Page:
The balance of trade implications of long-life major-investment projects such as LNG also needs careful consideration. With Australia's current account deficit heading towards record highs it is important to consider the implications of discouraging such export oriented investment by removing accelerated depreciation. Other things being equal, an unsustainably high current account deficit reduces national wealth by lowering the exchange rate, putting upward pressure on interest rates thereby dampening economic growth. These threats to economic welfare can be reduced by appropriate policy settings which encourage export industry, namely a lower company tax rate whilst maintaining accelerated depreciation (or introducing equivalent value measures).
State-by-State economic impact of losing accelerated depreciation
A quick-look study undertaken by Access Economics3 shows that the costs of losing accelerated depreciation fall disproportionately on WA, Qld and Vic whereas the benefits of a lower company tax rate are more evenly spread amongst the States. While a revenue-neutral outcome may be achieved across Australia, the outcome for states such as WA is far from neutral. Maintaining accelerated depreciation (or introducing equivalent value measures) in a low tax environment could alleviate the adverse impact on WA and on regional Australia.
The table below shows the outcome for WA and for Australia if accelerated depreciation is removed in exchange for a 30% company tax rate.
Table: Annual impacts and net present value calculation ($million)
Note - Year refers to year ending June of the year given.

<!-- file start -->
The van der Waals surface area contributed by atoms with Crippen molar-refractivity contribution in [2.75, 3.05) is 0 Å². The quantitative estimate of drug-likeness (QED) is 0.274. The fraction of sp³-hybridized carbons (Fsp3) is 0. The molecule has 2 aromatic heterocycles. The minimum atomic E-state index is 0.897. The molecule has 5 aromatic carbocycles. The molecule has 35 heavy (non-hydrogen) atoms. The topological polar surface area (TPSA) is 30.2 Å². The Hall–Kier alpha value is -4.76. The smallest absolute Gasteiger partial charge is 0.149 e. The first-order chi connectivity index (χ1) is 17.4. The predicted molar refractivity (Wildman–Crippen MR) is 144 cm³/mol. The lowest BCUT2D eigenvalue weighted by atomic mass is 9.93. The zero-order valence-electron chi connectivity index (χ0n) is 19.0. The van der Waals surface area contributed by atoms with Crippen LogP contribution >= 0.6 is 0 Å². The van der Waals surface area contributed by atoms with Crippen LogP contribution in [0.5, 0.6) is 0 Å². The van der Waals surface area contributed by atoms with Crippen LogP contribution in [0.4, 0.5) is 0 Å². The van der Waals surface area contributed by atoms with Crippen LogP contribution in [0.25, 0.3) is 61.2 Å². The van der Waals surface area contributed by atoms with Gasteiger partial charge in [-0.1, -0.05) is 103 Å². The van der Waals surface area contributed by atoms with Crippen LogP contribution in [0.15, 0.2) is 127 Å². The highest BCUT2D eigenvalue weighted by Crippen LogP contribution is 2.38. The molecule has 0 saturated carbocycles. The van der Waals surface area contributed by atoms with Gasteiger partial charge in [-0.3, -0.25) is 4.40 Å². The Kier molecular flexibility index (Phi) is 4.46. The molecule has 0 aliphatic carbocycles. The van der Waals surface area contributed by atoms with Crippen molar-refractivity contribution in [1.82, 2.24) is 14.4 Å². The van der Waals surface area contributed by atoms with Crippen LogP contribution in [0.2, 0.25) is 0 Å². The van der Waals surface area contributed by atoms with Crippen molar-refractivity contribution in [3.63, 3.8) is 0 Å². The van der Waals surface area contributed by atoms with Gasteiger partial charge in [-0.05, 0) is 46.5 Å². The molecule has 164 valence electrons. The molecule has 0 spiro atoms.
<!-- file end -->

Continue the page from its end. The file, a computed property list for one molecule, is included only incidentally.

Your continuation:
Woodside recommends that the competitiveness of Australias taxation system be improved by lowering the company tax rate to 30% whilst maintaining the current depreciation schedules (or introducing similar value measures) for long-life projects such as LNG. The increased level of investment attracted by an internationally competitive fiscal environment for LNG encompassing a lower company tax rate and attractive depreciation schedules (or equivalent value measures) will generate superior community benefits to an outcome that trades off depreciation schedules against a lower company tax rate.
Woodside supports a change to the current depreciation provisions in accordance with Option 1 that provides for the person who incurs the expenditure on the asset to claim the deduction.
1. Data depicting "low return LNG project" supplied by APPEA
2. Access Economics, private communication 12/3/1999, representing forecast investment by industry 2001/02 to 2010/11 in "Mining" and "Resource processing", nominal dollars.
3. "State Impacts of Proposed Changes to Company Taxation", Access Economics, March 1999